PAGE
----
Patricia Carter wanted several children of her own, but she ended up being the mother of one child.
With so much love in her heart, she decided to become a foster mother of African-American children. But God had a different plan, and over the years she has had a diversity of children in her home to shower with love.
The Omahan has taken care of 40 foster children over the past 10 years. In 2017, she was named licensed foster parent of the year by Nebraska Families Collaborative, now known as PromiseShip.
Carter’s greatest motivation for taking in foster children was to provide children with a warm and loving Christian home. She involves her children in church activities, including children’s choir and dance ministry. She takes delight in seeing how her little ones enjoy dancing on the Holland Center stage or singing in the choir and glorifying the Lord.
Carter said: “My support system includes the Lord, my mother and sisters. I don’t know what I would do without my family. They are so helpful with filling in with different tasks involving the children if I have another commitment. They also dearly love the children.”
Good foster parents are greatly needed. According to the latest federal data, there are more than 400,000 children in the United States in foster care. The average age of the children is older than 8. There are slightly more boys than girls.
Carter has a passion for helping the reunification process, which is getting the children back with their parents. Coming from a warm and loving family herself, she understands that children would love to be in a healthy home with their original family. So, no matter how much Carter loves the children she takes care of, she has a goal of helping them be reunited with their families.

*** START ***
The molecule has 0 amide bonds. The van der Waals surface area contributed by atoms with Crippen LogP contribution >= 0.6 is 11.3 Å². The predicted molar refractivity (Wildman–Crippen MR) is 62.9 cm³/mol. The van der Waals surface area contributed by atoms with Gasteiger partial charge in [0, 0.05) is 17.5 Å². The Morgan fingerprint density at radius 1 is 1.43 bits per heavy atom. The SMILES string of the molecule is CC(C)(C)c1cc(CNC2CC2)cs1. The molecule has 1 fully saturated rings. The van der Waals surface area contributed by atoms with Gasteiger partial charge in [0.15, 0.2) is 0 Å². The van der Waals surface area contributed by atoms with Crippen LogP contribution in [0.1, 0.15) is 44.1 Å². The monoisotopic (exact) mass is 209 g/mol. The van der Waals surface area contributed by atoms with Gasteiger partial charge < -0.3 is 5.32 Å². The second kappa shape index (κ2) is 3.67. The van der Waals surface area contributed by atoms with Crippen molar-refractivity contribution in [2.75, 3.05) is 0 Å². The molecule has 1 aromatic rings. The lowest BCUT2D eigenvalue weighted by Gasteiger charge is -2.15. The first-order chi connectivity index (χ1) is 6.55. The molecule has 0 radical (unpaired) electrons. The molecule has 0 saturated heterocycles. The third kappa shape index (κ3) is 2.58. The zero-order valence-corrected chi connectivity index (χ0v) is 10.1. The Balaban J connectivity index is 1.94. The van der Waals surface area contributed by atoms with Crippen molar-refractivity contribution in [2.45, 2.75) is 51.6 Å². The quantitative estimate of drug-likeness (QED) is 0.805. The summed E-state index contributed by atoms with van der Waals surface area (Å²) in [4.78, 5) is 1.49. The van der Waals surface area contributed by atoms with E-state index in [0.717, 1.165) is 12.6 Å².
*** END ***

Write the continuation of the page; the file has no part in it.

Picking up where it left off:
“With the case manager’s support, I try to include the families of the children in different activities, such as inviting a family representative to doctor and dentist appointments with us. They can learn of a health condition, or dentistry needs. I like for the parents to feel like they are still a part of their children’s life,” Carter said.
She told how she enrolls the children in swimming lessons at the YMCA. One of the children she had was only 2 years old and needed an adult to be in the water with her in addition to the teacher. Carter invited the child’s mother to come to the swim lessons with her daughter. Activities such as this are delightful for parent and child. And a good relationship with the parents of her foster children is a priority in Carter’s life.
She also likes to keep consistency in the children’s lives. To ensure that they have a sense of peace and order, she is the one who drives them to school on a regular basis and to other activities and events. As of now, she has four girls who are sisters, and one boy.
“And now these three remain: faith, hope and love. But the greatest of these is love” (1 Corinthians 13:13).
It appears that Patricia Carter exemplifies this beautiful biblical verse.